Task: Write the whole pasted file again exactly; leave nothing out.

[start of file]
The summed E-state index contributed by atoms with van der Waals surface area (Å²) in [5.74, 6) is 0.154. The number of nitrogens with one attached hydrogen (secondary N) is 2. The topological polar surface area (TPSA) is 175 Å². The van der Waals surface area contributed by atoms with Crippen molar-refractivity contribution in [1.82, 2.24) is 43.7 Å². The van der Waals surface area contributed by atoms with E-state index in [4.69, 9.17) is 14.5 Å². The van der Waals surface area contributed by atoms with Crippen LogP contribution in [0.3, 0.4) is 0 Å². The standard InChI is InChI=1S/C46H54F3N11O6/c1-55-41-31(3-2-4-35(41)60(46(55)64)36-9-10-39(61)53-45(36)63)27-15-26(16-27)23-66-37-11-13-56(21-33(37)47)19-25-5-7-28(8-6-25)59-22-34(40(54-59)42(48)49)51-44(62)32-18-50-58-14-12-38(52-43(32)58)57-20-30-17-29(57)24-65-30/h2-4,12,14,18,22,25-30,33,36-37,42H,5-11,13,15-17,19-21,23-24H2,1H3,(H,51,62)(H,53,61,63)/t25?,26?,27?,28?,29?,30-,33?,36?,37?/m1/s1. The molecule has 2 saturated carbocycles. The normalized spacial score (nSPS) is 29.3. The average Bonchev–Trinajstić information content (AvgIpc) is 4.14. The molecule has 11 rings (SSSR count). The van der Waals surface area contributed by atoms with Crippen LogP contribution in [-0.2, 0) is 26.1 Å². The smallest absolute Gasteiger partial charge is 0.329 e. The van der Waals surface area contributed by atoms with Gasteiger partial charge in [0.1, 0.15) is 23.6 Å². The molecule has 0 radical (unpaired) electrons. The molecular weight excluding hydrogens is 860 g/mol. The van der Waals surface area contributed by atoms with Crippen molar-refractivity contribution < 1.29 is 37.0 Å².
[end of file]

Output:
The summed E-state index contributed by atoms with van der Waals surface area (Å²) in [5.74, 6) is 0.154. The number of nitrogens with one attached hydrogen (secondary N) is 2. The topological polar surface area (TPSA) is 175 Å². The van der Waals surface area contributed by atoms with Crippen molar-refractivity contribution in [1.82, 2.24) is 43.7 Å². The van der Waals surface area contributed by atoms with E-state index in [4.69, 9.17) is 14.5 Å². The van der Waals surface area contributed by atoms with Crippen LogP contribution in [0.3, 0.4) is 0 Å². The standard InChI is InChI=1S/C46H54F3N11O6/c1-55-41-31(3-2-4-35(41)60(46(55)64)36-9-10-39(61)53-45(36)63)27-15-26(16-27)23-66-37-11-13-56(21-33(37)47)19-25-5-7-28(8-6-25)59-22-34(40(54-59)42(48)49)51-44(62)32-18-50-58-14-12-38(52-43(32)58)57-20-30-17-29(57)24-65-30/h2-4,12,14,18,22,25-30,33,36-37,42H,5-11,13,15-17,19-21,23-24H2,1H3,(H,51,62)(H,53,61,63)/t25?,26?,27?,28?,29?,30-,33?,36?,37?/m1/s1. The molecule has 2 saturated carbocycles. The normalized spacial score (nSPS) is 29.3. The average Bonchev–Trinajstić information content (AvgIpc) is 4.14. The molecule has 11 rings (SSSR count). The van der Waals surface area contributed by atoms with Crippen LogP contribution in [-0.2, 0) is 26.1 Å². The smallest absolute Gasteiger partial charge is 0.329 e. The van der Waals surface area contributed by atoms with Gasteiger partial charge in [0.1, 0.15) is 23.6 Å². The molecule has 0 radical (unpaired) electrons. The molecular weight excluding hydrogens is 860 g/mol. The van der Waals surface area contributed by atoms with Crippen molar-refractivity contribution < 1.29 is 37.0 Å².